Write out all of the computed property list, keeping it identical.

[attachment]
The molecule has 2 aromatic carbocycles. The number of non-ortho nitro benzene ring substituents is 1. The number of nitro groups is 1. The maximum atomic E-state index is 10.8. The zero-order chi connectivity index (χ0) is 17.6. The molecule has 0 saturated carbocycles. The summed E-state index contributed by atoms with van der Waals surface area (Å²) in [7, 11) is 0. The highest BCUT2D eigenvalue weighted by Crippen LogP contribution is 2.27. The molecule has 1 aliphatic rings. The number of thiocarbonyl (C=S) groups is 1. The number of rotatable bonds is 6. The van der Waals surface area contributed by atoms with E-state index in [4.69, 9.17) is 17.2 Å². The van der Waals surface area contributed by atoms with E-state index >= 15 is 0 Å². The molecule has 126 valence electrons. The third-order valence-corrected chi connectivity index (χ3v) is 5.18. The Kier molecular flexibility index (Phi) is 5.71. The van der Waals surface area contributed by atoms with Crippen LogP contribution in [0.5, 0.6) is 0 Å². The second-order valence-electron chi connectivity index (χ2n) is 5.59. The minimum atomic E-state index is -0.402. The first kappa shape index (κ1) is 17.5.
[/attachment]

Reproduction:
The molecule has 2 aromatic carbocycles. The number of non-ortho nitro benzene ring substituents is 1. The number of nitro groups is 1. The maximum atomic E-state index is 10.8. The zero-order chi connectivity index (χ0) is 17.6. The molecule has 0 saturated carbocycles. The summed E-state index contributed by atoms with van der Waals surface area (Å²) in [7, 11) is 0. The highest BCUT2D eigenvalue weighted by Crippen LogP contribution is 2.27. The molecule has 1 aliphatic rings. The number of thiocarbonyl (C=S) groups is 1. The number of rotatable bonds is 6. The van der Waals surface area contributed by atoms with E-state index in [4.69, 9.17) is 17.2 Å². The van der Waals surface area contributed by atoms with E-state index >= 15 is 0 Å². The molecule has 126 valence electrons. The third-order valence-corrected chi connectivity index (χ3v) is 5.18. The Kier molecular flexibility index (Phi) is 5.71. The van der Waals surface area contributed by atoms with Crippen LogP contribution in [0.5, 0.6) is 0 Å². The second-order valence-electron chi connectivity index (χ2n) is 5.59. The minimum atomic E-state index is -0.402. The first kappa shape index (κ1) is 17.5.